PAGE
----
There are several ways to look at what year this is... If we simply call it 2012 AD, without tracing that number to any particular beginning, and if Heinsohn is right that the Roman Empire was smashed by a massive natural catastrophe 1187 years ago, then Rome ended ca. 825 AD. In this same time frame, the Hagia Sophia was built in 835 AD, the octagonal Dome of the Rock and the octagonal Church of the Nativity were both built ca. 840 AD and the era of other octagon construction began... the number 8 had long been sacred to Venus worship, btw. The birth of Jesus took place in 589 AD... the Battle of Actium in 565 AD... Death of Alexander the Great in 385 AD... Cyrus, King of Persia, 235 AD. However, if you keep standard AD dating, with the birth of Jesus ca. the year 1 and the fall of Rome in 230, then -- with the six phantom centuries removed -- we would indeed be living in ca. 1412.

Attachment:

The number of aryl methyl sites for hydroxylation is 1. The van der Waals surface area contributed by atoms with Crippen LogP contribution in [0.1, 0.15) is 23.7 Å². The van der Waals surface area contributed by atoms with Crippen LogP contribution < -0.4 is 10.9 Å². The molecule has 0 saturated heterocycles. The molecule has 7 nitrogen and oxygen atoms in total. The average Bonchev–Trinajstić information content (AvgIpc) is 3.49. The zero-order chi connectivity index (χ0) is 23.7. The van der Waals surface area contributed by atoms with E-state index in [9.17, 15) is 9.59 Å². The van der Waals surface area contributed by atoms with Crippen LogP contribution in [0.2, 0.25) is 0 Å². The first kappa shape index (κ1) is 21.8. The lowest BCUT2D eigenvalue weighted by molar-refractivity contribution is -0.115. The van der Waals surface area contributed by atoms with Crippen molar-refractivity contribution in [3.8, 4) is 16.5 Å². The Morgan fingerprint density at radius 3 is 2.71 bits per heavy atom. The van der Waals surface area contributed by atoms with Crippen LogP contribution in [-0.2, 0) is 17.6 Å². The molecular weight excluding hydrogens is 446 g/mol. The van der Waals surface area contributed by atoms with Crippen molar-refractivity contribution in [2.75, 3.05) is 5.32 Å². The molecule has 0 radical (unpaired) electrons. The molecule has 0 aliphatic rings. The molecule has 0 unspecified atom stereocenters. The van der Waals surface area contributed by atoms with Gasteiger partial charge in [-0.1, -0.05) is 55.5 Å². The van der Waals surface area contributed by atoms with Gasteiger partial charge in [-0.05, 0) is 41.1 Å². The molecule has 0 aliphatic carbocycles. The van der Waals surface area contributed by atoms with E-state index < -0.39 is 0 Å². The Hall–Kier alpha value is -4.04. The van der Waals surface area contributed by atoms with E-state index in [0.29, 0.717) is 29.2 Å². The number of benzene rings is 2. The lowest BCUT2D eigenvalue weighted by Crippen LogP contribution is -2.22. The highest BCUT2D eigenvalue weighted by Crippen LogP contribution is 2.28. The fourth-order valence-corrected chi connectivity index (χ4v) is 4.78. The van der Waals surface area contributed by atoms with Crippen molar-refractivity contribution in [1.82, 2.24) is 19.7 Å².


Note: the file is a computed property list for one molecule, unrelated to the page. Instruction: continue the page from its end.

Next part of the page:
jim1967
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Re: Venus Slowing Down?

Unread post by jim1967 » Thu Feb 16, 2012 12:29 pm

There are several ways to look at what year this is... If we simply call it 2012 AD, without tracing that number to any particular beginning, and if Heinsohn is right that the Roman Empire was smashed by a massive natural catastrophe 1187 years ago, then Rome ended ca. 825 AD. In this same time frame, the Hagia Sophia was built in 835 AD, the octagonal Dome of the Rock and the octagonal Church of the Nativity were both built ca. 840 AD and the era of other octagon construction began... the number 8 had long been sacred to Venus worship, btw. The birth of Jesus took place in 589 AD... the Battle of Actium in 565 AD... Death of Alexander the Great in 385 AD... Cyrus, King of Persia, 235 AD. However, if you keep standard AD dating, with the birth of Jesus ca. the year 1 and the fall of Rome in 230, then -- with the six phantom centuries removed -- we would indeed be living in ca. 1412.
Yes, I see your logic in that and it makes sense. Good stuff, btw.